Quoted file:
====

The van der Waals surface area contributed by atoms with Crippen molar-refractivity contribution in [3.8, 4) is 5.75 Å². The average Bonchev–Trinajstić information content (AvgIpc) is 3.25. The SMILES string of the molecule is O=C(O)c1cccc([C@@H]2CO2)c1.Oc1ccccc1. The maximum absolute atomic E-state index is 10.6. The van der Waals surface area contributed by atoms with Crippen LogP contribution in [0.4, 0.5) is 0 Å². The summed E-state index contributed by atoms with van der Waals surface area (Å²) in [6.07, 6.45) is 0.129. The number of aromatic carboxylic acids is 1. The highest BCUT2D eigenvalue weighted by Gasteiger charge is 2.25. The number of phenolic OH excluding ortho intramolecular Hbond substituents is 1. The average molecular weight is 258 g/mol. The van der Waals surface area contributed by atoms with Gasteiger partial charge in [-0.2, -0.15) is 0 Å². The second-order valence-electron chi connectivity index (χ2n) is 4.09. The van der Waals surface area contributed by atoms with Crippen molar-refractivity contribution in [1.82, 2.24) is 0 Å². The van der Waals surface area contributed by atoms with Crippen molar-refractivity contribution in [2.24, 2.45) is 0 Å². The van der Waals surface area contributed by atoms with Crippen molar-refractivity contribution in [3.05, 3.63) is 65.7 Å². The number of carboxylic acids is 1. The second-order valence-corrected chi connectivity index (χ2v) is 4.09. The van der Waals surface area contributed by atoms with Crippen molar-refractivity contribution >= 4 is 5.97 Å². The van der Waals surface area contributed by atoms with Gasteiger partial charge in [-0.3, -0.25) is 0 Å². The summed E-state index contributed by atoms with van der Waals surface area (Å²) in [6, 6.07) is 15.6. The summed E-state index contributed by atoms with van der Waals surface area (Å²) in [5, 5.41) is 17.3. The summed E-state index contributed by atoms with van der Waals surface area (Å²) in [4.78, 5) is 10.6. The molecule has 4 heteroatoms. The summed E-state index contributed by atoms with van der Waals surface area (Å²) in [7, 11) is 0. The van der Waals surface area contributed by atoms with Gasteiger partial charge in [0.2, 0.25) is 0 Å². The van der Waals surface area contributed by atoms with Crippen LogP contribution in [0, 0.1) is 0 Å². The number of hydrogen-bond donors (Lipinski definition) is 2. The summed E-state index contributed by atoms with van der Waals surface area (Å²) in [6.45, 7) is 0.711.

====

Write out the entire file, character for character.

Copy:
The van der Waals surface area contributed by atoms with Crippen molar-refractivity contribution in [3.8, 4) is 5.75 Å². The average Bonchev–Trinajstić information content (AvgIpc) is 3.25. The SMILES string of the molecule is O=C(O)c1cccc([C@@H]2CO2)c1.Oc1ccccc1. The maximum absolute atomic E-state index is 10.6. The van der Waals surface area contributed by atoms with Crippen LogP contribution in [0.4, 0.5) is 0 Å². The summed E-state index contributed by atoms with van der Waals surface area (Å²) in [6.07, 6.45) is 0.129. The number of aromatic carboxylic acids is 1. The highest BCUT2D eigenvalue weighted by Gasteiger charge is 2.25. The number of phenolic OH excluding ortho intramolecular Hbond substituents is 1. The average molecular weight is 258 g/mol. The van der Waals surface area contributed by atoms with Gasteiger partial charge in [-0.2, -0.15) is 0 Å². The second-order valence-electron chi connectivity index (χ2n) is 4.09. The van der Waals surface area contributed by atoms with Crippen molar-refractivity contribution in [1.82, 2.24) is 0 Å². The van der Waals surface area contributed by atoms with Crippen molar-refractivity contribution in [2.24, 2.45) is 0 Å². The van der Waals surface area contributed by atoms with Crippen molar-refractivity contribution in [3.05, 3.63) is 65.7 Å². The number of carboxylic acids is 1. The second-order valence-corrected chi connectivity index (χ2v) is 4.09. The van der Waals surface area contributed by atoms with Crippen molar-refractivity contribution >= 4 is 5.97 Å². The van der Waals surface area contributed by atoms with Gasteiger partial charge in [-0.3, -0.25) is 0 Å². The summed E-state index contributed by atoms with van der Waals surface area (Å²) in [6, 6.07) is 15.6. The summed E-state index contributed by atoms with van der Waals surface area (Å²) in [5, 5.41) is 17.3. The summed E-state index contributed by atoms with van der Waals surface area (Å²) in [4.78, 5) is 10.6. The molecule has 4 heteroatoms. The summed E-state index contributed by atoms with van der Waals surface area (Å²) in [7, 11) is 0. The van der Waals surface area contributed by atoms with Gasteiger partial charge in [0.2, 0.25) is 0 Å². The van der Waals surface area contributed by atoms with Crippen LogP contribution in [0, 0.1) is 0 Å². The number of hydrogen-bond donors (Lipinski definition) is 2. The summed E-state index contributed by atoms with van der Waals surface area (Å²) in [6.45, 7) is 0.711.